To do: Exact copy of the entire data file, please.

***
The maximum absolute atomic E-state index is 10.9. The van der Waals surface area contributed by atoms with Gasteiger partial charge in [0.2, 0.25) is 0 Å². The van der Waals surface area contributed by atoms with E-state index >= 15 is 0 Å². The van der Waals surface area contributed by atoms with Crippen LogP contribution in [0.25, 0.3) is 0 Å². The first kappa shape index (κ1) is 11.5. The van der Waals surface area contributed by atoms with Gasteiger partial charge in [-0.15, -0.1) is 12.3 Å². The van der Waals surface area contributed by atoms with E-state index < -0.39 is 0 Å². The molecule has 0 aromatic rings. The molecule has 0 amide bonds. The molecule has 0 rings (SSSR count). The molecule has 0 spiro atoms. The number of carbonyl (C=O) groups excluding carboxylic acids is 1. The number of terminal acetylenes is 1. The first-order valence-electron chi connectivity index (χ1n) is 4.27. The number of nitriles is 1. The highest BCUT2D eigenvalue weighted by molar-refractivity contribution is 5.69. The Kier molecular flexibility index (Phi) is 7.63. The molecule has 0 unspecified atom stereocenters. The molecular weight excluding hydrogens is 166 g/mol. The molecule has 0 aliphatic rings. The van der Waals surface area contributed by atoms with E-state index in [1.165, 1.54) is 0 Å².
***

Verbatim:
The maximum absolute atomic E-state index is 10.9. The van der Waals surface area contributed by atoms with Gasteiger partial charge in [0.2, 0.25) is 0 Å². The van der Waals surface area contributed by atoms with E-state index >= 15 is 0 Å². The van der Waals surface area contributed by atoms with Crippen LogP contribution in [0.25, 0.3) is 0 Å². The first kappa shape index (κ1) is 11.5. The van der Waals surface area contributed by atoms with Gasteiger partial charge in [-0.15, -0.1) is 12.3 Å². The van der Waals surface area contributed by atoms with E-state index < -0.39 is 0 Å². The molecule has 0 aromatic rings. The molecule has 0 amide bonds. The molecule has 0 rings (SSSR count). The molecule has 0 spiro atoms. The number of carbonyl (C=O) groups excluding carboxylic acids is 1. The number of terminal acetylenes is 1. The first-order valence-electron chi connectivity index (χ1n) is 4.27. The number of nitriles is 1. The highest BCUT2D eigenvalue weighted by molar-refractivity contribution is 5.69. The Kier molecular flexibility index (Phi) is 7.63. The molecule has 0 unspecified atom stereocenters. The molecular weight excluding hydrogens is 166 g/mol. The molecule has 0 aliphatic rings. The van der Waals surface area contributed by atoms with E-state index in [1.165, 1.54) is 0 Å².